Mrs. Callahan believes in scattering her sons. She follows the old adage of “Don’t put all your eggs in one basket.” There is still another Callahan who is preparing for Ursinus. Mrs. Callahan believes that by trying all the colleges at least one of her sons is going to get an education.

Tim asked, “What’s the news from home?” And Mike said, “Well, I had a letter last week,” but before he could read it the referee interrupted by tossing a coin, and, as Tim is the elder, Mike let him win and choose his own goal. It was the only thing Yale won during the afternoon.

The two captains then returned to the side lines and gathered their respective teams around them for a few last words. Tim said, “Fight hard boys!” and Mike said, “Smash ’em boys!” These are brave words, but it’s in the breed.

Then the game began, and we noticed as it went along that, though the passes tossed by the Murphys, the Gilroys, and the Garritys did not always go to the designated receiver, there was generally some Irishman there to catch them.

Franklin Pierce Adams, who sat in the next seat, promised to give us first chance on anything he might say during the game, but after two periods the best he could do was to remark that there were three great plunging backs on the gridiron. “And the greatest of these is Garrity.” Then he left to go to another place in the stand where he had some friend who hadn’t heard it.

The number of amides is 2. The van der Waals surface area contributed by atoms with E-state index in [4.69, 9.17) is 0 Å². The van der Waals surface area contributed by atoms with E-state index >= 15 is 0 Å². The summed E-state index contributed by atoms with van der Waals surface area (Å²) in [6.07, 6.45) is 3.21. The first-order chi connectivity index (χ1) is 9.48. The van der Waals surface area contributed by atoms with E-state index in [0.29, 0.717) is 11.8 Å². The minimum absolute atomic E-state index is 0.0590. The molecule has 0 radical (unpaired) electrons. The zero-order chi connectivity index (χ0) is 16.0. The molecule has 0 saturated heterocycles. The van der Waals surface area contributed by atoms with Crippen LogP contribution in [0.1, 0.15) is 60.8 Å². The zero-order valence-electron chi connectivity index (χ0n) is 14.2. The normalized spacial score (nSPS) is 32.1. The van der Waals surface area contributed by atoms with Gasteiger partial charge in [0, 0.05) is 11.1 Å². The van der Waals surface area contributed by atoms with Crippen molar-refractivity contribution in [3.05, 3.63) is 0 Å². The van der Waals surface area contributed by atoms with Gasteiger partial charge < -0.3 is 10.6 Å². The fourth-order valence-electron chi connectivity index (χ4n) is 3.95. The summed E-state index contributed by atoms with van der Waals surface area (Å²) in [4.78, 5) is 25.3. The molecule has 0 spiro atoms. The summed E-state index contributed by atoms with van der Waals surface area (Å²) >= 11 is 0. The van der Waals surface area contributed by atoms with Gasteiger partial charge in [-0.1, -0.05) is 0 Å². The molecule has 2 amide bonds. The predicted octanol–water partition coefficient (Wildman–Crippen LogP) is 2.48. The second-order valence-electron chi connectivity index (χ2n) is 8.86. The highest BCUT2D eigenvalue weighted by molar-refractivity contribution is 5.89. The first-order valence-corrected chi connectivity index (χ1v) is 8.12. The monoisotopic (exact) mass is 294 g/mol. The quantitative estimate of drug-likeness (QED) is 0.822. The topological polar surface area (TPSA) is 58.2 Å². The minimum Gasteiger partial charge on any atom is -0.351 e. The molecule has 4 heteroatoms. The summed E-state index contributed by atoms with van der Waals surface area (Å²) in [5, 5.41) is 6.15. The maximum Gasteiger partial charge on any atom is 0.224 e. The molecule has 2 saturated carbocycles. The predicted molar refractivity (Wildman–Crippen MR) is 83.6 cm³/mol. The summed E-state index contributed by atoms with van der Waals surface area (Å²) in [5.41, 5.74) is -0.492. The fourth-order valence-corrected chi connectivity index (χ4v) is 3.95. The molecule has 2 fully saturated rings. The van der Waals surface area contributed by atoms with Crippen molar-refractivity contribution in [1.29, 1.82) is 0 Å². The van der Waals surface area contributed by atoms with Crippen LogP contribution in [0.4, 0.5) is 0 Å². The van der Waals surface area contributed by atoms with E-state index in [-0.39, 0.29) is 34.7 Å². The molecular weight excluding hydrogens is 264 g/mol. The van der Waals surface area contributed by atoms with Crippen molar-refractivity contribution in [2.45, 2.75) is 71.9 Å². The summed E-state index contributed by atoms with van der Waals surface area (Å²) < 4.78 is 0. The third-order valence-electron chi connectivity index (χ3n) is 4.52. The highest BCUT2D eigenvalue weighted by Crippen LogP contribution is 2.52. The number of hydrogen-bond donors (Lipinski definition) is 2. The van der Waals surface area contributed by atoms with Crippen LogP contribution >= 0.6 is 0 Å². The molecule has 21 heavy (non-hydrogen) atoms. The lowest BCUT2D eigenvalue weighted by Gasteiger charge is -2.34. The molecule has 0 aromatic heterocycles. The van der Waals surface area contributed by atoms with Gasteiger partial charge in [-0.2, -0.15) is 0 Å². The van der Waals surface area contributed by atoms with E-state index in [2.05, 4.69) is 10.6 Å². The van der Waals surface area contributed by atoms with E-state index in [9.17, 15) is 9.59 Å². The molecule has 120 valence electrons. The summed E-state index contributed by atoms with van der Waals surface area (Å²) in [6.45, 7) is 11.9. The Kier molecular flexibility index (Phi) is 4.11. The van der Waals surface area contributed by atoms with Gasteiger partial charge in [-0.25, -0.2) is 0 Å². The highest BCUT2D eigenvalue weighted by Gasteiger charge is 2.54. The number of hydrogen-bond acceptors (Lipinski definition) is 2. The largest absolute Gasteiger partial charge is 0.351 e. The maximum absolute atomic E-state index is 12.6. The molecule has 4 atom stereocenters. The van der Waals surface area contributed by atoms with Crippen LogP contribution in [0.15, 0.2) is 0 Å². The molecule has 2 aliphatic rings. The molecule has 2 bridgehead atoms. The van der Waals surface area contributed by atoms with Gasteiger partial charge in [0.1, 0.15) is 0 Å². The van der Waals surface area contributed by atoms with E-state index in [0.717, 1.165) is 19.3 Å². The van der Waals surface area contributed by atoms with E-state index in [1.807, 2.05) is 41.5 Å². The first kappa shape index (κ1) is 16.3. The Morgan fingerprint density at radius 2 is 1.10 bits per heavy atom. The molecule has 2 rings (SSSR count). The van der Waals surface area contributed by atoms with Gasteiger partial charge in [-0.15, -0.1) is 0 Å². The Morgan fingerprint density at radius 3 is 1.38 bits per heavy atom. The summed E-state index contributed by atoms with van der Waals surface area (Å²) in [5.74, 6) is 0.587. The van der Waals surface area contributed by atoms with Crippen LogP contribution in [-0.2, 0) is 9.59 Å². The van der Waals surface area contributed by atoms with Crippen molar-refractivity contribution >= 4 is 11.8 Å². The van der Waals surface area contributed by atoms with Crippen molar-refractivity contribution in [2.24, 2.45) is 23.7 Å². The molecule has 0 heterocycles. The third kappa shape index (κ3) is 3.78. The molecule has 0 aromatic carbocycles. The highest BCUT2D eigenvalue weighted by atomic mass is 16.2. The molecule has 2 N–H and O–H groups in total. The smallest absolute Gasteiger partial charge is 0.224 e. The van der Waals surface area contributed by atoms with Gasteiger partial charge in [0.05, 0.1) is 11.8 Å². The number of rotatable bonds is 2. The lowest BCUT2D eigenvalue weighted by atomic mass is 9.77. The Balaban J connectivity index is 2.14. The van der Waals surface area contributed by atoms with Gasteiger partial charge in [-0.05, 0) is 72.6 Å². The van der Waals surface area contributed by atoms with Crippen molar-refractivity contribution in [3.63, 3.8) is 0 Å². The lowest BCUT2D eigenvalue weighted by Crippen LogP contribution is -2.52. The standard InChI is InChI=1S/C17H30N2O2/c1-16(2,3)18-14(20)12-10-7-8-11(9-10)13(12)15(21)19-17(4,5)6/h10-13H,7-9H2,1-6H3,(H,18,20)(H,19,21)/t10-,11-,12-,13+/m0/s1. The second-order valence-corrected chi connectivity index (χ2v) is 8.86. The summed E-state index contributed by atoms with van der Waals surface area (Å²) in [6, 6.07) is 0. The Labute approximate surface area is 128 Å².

Princeton began as if to sweep Yale right off the field. Yale had punted and, following the kickoff, Lourie went around right end for thirty-five yards. Whenever a Yale man approached, Lourie stuck out his thumb, like little Jack Horner, and proceeded about his business. It was most enjoyable.

Damon Runyon immediately declared that he was going to send his son to Princeton and Frank O’Malley said he was also going there. That will be mighty convenient in the big game of 1936, because whenever Harvard needs five or six yards for a first down the quarterback will give the ball to H. Broun III and say, “Smash Runyon!” And if a scoring play is needed he can be sent around O’Malley.

However, although Princeton gained a lot of ground nothing came of it in the first period and Runyon began to weaken a little on his decision and said he heard Penn State well spoken of.

Just after the second period began Murrey sent a beautiful drop kick over from the thirty-five-yard line at a hard angle. Your correspondent thinks it safe to assume that the readers of the Tribune will realize that much cheering from the Princeton stands followed and all that will be omitted.

With the half almost ended, Princeton had the ball on Yale’s forty-yard line and big Keck dropped back for what seemed to be a try for a placement goal. Many in the stands and some on the field were suspicious, but Princeton carried out the deception admirably. The ball was passed to Lourie, who lay prone, and he made a motion as if to place it on the ground. Then he jumped up and began to run.